Adoption of service OAM standards, specifically MEF 35.1, is picking up steam among communications services providers (CSPs), but it needs to be universal. Adhering to more than just the CE 2.0 equipment certification specifications is crucial for network equipment providers, because the benefits for all of us in the industry are so great.
Y.1731 is not the same as MEF 35.1!
The MEF specifications for performance monitoring (MEF 35.1) leverages the tools within the ITU-T's Y.1731 specification but they are not equivalent. This statement is not fully understood by much of the market but it is crucial to the performance assurance of today's CE 2.0 services. The MEF (and its CSP members) created a standard with specific performance attributes and KPIs, measurement methods, and mandatory plus optional elements that are all part of delivering a CE 2.0 service. Thankfully we're seeing a rise in awareness and adoption by both CSPs and equipment providers of the Service OAM standard.
For CSPs, this adoption means OSS integration costs go down, services hit the market sooner and time-to-revenue speeds up markedly when following the industry best practices. And driving that message home to both CSPs and their suppliers is exactly what I aimed to accomplish when I spoke at GEN15 recently.
Enforcing the MEF service OAM standard is key to not only helping CSPs improve their bottom lines but to ultimately guarantee a positive customer experience. The Third Network is completely based around assurance, guaranteeing that all services performing across multiple operators are helping meet the end subscriber's expectations. If services that cross multiple operators use different metrics, methods and communication of their individual segment's performance there is no way to effectively assure the end-to-end customer experience.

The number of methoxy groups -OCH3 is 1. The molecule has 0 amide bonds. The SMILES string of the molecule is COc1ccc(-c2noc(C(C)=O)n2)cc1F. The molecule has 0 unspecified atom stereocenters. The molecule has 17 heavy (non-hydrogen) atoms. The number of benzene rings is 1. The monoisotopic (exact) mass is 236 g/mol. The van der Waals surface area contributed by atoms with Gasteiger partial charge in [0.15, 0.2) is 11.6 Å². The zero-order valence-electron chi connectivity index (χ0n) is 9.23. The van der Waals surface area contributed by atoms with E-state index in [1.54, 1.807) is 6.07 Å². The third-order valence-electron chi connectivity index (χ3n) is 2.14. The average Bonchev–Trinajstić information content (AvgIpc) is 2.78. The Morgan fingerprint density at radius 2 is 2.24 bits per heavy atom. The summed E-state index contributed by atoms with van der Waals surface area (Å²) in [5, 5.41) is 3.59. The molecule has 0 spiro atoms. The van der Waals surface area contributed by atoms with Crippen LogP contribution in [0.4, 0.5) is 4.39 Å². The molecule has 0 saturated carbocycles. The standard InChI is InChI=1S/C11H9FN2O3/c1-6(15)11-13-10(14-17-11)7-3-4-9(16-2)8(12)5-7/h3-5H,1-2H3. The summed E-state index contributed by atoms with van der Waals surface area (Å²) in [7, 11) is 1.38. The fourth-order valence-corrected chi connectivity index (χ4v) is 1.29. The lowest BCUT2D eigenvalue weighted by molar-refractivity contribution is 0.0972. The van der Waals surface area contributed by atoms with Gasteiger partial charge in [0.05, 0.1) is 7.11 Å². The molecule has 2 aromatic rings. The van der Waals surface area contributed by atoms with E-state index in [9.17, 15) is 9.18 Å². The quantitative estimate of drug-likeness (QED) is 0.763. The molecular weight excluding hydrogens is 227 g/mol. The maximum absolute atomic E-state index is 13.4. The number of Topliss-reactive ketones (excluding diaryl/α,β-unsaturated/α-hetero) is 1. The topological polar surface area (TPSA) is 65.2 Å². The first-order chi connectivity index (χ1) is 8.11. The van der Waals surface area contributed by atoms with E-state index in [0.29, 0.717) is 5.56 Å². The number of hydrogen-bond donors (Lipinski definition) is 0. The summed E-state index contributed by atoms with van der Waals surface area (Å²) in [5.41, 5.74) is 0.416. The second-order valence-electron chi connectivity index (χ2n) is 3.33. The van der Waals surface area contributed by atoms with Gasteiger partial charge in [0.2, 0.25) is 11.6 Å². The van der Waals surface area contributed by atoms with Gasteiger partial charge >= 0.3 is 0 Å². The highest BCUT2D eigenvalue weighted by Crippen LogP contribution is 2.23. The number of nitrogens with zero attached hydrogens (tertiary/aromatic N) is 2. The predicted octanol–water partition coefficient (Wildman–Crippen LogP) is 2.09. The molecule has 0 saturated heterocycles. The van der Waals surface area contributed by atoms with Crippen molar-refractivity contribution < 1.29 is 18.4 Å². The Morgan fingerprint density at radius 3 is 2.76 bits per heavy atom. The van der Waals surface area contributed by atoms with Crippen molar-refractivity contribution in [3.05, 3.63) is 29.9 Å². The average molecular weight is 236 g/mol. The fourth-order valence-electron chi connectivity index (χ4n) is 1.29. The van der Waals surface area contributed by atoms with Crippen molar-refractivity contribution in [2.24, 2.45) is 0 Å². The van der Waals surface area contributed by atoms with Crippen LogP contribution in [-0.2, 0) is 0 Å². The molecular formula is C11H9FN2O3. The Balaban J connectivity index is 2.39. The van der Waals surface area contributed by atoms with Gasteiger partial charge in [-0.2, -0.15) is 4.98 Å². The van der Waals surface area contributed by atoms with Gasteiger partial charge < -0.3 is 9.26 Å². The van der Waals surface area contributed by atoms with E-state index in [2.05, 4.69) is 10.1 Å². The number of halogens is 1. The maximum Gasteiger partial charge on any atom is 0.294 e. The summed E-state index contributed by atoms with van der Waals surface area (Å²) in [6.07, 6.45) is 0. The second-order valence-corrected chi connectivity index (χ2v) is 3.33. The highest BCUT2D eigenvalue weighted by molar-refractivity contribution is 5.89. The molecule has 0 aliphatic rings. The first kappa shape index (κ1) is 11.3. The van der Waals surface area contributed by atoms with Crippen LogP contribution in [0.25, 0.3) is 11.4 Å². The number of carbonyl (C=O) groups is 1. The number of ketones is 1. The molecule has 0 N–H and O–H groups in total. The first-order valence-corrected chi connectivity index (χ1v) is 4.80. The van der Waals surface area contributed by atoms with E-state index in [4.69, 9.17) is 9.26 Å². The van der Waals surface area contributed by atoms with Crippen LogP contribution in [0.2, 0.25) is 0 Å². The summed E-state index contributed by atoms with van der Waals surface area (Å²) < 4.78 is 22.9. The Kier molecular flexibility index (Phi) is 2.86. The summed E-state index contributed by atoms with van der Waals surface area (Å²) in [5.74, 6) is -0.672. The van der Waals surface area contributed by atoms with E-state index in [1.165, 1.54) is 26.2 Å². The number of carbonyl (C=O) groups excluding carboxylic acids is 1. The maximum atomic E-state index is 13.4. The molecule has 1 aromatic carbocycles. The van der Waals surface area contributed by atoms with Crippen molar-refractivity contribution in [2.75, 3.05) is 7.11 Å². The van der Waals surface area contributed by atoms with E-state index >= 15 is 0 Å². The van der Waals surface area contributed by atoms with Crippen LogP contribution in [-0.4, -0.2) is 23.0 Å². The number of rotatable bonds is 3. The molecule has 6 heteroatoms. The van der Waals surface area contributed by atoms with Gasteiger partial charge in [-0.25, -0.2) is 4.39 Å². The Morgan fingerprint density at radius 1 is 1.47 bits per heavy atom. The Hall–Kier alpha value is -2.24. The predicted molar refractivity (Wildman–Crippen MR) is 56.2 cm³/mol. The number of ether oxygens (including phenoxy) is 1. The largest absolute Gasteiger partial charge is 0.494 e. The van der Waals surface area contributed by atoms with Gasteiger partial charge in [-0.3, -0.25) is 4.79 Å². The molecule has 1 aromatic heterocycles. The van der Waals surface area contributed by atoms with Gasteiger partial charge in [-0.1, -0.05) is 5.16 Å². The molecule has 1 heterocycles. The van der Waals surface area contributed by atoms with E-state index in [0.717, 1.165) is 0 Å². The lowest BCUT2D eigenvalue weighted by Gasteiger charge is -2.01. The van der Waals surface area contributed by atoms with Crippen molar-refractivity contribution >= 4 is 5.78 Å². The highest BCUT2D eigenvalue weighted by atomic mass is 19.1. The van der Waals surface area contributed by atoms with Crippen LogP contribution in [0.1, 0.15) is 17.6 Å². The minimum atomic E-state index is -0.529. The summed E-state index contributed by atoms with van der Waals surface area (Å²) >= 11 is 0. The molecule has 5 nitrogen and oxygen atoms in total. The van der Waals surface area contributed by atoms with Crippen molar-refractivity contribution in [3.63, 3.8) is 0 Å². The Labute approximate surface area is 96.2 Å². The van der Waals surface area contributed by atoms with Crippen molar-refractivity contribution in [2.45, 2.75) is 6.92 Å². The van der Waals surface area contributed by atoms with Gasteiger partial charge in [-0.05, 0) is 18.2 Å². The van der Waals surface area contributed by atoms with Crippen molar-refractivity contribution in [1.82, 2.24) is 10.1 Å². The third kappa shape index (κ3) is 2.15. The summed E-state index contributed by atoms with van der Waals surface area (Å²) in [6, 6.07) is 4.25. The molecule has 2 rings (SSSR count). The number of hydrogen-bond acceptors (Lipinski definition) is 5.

The road to LSO
Customers are demanding end-to-end service assurance, with lifecycle service orchestration (LSO) representing the ‘glue' between SDN, NFV and CE 2.0 to enable true agile, orchestrated and assured network services that can include multiple operators in the delivery of the service.
Much of the discussion surrounding LSO and software defined networking (SDN) taking place today revolves around greenfield network deployment, where one had previously not been. But for most CSPs, this is not practical. The existing networks are the cash-generating engines of the CSPs, this legacy is prevalent and critical and cannot be merely replaced.
Our joint proof of concept with Oracle Communications and Juniper Networks integrates existing OSS systems and physical functions with all of the latest ideas surrounding vCPEs, virtual PEs and other related NFV concepts. It puts in place a blueprint that doesn't abandon the legacy network but instead, outlines how to take what CSPs have today and start to fully embrace the network-as-a-service (NaaS) vision.
To delve deeper into these topics, watch our video from GEN15: